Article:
Initiatives and changes like these, says Aubrey, can have lasting impacts now and in the future.
“Colleges and universities are the birthplace of trends, and it’s with us that students start developing lifelong habits, molding experience of what is wellness and sustainability,” says Aubrey. “We get to serve the future every day.”
What’s on the Menu?
THE FUTURE COMES around each summer when Brown and her crew have to update and create the menu for the rest of the year. For a dish to make the cut, it obviously has to be appetizing, hence the insistence things are made from scratch. From the Depot’s pupusas and tabbouleh at the campus convenience store, College Creek Marketplace, to the coconut curry at HSU’s sit-down restaurant, Windows Café, many dishes are homemade.
Taste isn’t the only criteria. Cooks need a recipe, such as jambalaya, that can be replicated and created in mass batches.
Being on the menu is one thing. Staying on it is another. For this reason, Brown is persnickety about presentation.
“Everybody eats with their eyes.
If it doesn’t look good they’re not going to eat it,” says Brown.
There’s science to back up her claim. According to a study by a Cornell University scientist, sight affects our perception of flavor. Similarly, an Oxford University experiment found that diners thought a salad that resembled an abstract painting by Wassily Kandinsky tasted better than salads that were tossed or neatly arranged.
With that in mind, Timek cuts vegetables for the fish tacos by hand.
“We have a machine that dices, but Mary Ann likes tomatoes hand-cut. They look and taste better,” Timek says.
Yes, appearances do matter—especially around one’s mouth and in one’s teeth.
“We know that students won’t eat corn on the cob because it’s messy,” says Brown. “They don’t want to do that in front of their friends, so we don’t order it anymore.”
And sometimes, students help implement major dining changes such as Meatless Mondays. It’s the local version of a global movement that raises awareness of the environmental and health benefits of a plant-based diet.
No matter the menu, however, Brown says it’s the staff and students who make Dining Services shine.
“This is a hectic business. There’s a lot of pressure to feed students, and the calls for catering never stop. I couldn’t do this without the dedicated army of staff and students behind me.”
Fry. Construct. Eat. Repeat.
THE CULINARY PROCESS from planning to the plate appears to boil down to pride, care, and teamwork.
It’s 10 a.m., the morning the fish tacos are served, and Jose Zapata works the deep fryer. Zapata (’15, Business Administration)—hired as a student and now a full-time staffer—turns his attention to the cod planks. He dunks each in homemade tempura batter where they sit for a few minutes to absorb the flavors. He cooks 10 to 12 pieces of fish at a time—any more and they overcrowd and won’t cook evenly, he says.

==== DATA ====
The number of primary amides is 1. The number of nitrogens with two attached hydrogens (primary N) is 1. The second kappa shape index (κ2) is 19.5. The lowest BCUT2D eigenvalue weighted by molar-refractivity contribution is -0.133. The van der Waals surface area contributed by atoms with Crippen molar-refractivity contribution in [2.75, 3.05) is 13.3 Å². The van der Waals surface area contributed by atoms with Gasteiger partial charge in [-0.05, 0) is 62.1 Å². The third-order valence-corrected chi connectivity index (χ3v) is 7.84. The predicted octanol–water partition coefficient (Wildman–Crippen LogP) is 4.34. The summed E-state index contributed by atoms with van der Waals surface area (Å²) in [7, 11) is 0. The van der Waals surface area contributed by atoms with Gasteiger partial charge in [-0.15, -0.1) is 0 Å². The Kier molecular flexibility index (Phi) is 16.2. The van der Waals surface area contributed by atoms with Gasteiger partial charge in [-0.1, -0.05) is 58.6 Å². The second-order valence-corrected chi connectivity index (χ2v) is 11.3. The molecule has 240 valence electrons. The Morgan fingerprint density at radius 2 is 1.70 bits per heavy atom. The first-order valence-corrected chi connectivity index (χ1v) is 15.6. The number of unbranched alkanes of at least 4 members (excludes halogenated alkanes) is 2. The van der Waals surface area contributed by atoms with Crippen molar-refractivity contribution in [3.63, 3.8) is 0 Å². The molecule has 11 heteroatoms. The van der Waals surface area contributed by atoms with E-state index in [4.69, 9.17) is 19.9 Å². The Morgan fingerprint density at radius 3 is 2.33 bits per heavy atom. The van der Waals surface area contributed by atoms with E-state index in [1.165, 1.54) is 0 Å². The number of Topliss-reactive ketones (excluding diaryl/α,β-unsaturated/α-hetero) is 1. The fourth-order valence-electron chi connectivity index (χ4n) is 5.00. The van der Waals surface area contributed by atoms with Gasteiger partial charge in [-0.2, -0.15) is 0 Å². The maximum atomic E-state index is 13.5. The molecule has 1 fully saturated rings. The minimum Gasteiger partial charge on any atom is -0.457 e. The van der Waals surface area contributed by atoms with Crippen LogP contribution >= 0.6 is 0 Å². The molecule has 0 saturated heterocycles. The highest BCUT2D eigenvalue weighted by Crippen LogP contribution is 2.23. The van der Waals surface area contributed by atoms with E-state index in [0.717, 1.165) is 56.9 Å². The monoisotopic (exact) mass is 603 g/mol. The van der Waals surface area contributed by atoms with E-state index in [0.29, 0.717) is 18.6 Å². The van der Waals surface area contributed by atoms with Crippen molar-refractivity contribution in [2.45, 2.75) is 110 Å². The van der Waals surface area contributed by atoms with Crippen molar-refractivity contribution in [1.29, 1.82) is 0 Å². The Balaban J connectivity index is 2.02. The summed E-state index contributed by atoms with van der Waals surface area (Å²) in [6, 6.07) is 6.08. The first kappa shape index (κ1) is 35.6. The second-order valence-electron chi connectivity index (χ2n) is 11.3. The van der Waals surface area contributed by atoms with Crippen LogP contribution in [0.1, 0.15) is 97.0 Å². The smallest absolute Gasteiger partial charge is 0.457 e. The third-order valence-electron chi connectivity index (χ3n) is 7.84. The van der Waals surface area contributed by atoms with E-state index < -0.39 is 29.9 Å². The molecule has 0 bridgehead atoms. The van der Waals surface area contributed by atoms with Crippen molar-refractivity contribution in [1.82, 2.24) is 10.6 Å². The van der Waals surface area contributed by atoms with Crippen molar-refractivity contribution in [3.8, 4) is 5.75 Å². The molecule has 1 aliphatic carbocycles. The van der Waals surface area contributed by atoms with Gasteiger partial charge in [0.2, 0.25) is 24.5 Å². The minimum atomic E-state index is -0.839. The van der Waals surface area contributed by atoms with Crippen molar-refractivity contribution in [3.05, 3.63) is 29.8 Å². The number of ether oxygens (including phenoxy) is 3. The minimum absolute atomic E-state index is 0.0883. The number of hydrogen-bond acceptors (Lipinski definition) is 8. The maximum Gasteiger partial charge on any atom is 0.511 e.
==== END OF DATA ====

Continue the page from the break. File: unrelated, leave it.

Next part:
He’s also in charge of the grill, where marinated skirt steaks are cooking for the fajitas that will also be served today. One thing you notice as he’s jumping between stations: no timers like a home cook might use to know when a dish is done.
“You gotta feel it. If you’re cooking and you’re happy, the food comes out good,” says Zapata. He often makes tacos with staff cook Tina Medeiros, who is part of what Zapata sees as a kitchen community. “Our teamwork doesn’t end there. Day to day we work hard, like the rest of our dining family.”
Nearby, tortillas topped with cheese are being grilled on the flat stovetop, and a few minutes later they’re placed in a pan and moved to the assembly station. There, Timek begins constructing tacos one by one: a strip of fried fish, flanked by coleslaw, followed by veggies and drizzled with the ranch-chipotle sauce. He packs them neatly onto a large baking tray. Timing, he says, is important. Tacos are created no earlier than 10:20 a.m. so the tacos are fresh for lunch at 10:30.
Timek takes the tray and slides it through a small window. On the other side is a student who takes it to the serving counter, where Business major and first-year HSU student Brisa Bassett waits. She’s one of the first people in line to order the tacos.
“I’m from Southern California, and the Mexican food is better there, but the J’s fish tacos are still pretty decent,” she says. “I like the sauce. It has a good flavor and texture. I highly recommend the fish tacos.”
Her score on a scale from 1 to 10? “I’d give them a 7.”
Like Bassett, Kim Encio, also from Southern California, is a fan of fish tacos and the sauce. And she’s slightly more generous with her appraisal.
“Obviously, the tacos don’t taste the way they do at home, but these are really good,” she says. “I’d give them a solid 8.”
Fast Fact Snacks
Some trivia about campus eateries
Décor has a “local” flair. Light fixtures are from Fire & Light in Arcata. Embedded in the floor tile are agate rocks—common to Humboldt County beaches.
The only location with sit-down service.
COLLEGE CREEK MARKETPLACE
A full-service market that sells groceries, hot foods, and cookware.
The Giant’s Cupboard
It sells the most Ben & Jerry’s ice cream in Humboldt County.
Its name references its train-themed forebear, the Rathskeller, which featured a ticket counter.
The single best salad bar in the county.
One of the best views on campus, rivaling the view from the fourth floor of the Behavioral & Social Sciences building.
Served 1,358 events in 2016.